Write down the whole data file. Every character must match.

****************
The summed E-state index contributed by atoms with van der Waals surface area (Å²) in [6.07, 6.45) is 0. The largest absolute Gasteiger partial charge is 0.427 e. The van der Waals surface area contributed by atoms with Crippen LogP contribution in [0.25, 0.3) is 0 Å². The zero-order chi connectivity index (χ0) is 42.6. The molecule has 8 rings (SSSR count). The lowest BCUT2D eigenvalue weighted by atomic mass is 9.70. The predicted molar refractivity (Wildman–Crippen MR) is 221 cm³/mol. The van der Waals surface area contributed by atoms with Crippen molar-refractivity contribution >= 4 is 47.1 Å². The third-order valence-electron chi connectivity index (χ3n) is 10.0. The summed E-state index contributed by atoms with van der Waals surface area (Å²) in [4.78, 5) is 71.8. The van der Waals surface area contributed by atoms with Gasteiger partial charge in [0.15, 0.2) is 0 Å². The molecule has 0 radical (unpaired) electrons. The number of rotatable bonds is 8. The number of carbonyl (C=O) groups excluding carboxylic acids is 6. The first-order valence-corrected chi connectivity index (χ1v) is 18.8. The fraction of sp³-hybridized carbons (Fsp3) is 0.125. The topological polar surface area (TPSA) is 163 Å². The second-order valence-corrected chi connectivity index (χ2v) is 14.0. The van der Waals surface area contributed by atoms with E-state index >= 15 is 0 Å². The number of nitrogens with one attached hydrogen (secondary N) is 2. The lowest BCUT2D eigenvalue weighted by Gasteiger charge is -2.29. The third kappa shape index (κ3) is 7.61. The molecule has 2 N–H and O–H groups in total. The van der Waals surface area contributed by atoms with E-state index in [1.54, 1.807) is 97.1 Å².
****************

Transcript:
The summed E-state index contributed by atoms with van der Waals surface area (Å²) in [6.07, 6.45) is 0. The largest absolute Gasteiger partial charge is 0.427 e. The van der Waals surface area contributed by atoms with Crippen LogP contribution in [0.25, 0.3) is 0 Å². The zero-order chi connectivity index (χ0) is 42.6. The molecule has 8 rings (SSSR count). The lowest BCUT2D eigenvalue weighted by atomic mass is 9.70. The predicted molar refractivity (Wildman–Crippen MR) is 221 cm³/mol. The van der Waals surface area contributed by atoms with Crippen molar-refractivity contribution >= 4 is 47.1 Å². The third-order valence-electron chi connectivity index (χ3n) is 10.0. The summed E-state index contributed by atoms with van der Waals surface area (Å²) in [4.78, 5) is 71.8. The van der Waals surface area contributed by atoms with Gasteiger partial charge in [0.15, 0.2) is 0 Å². The molecule has 0 radical (unpaired) electrons. The number of rotatable bonds is 8. The number of carbonyl (C=O) groups excluding carboxylic acids is 6. The first-order valence-corrected chi connectivity index (χ1v) is 18.8. The fraction of sp³-hybridized carbons (Fsp3) is 0.125. The topological polar surface area (TPSA) is 163 Å². The second-order valence-corrected chi connectivity index (χ2v) is 14.0. The van der Waals surface area contributed by atoms with E-state index >= 15 is 0 Å². The number of nitrogens with one attached hydrogen (secondary N) is 2. The lowest BCUT2D eigenvalue weighted by Gasteiger charge is -2.29. The third kappa shape index (κ3) is 7.61. The molecule has 2 N–H and O–H groups in total. The van der Waals surface area contributed by atoms with E-state index in [1.54, 1.807) is 97.1 Å².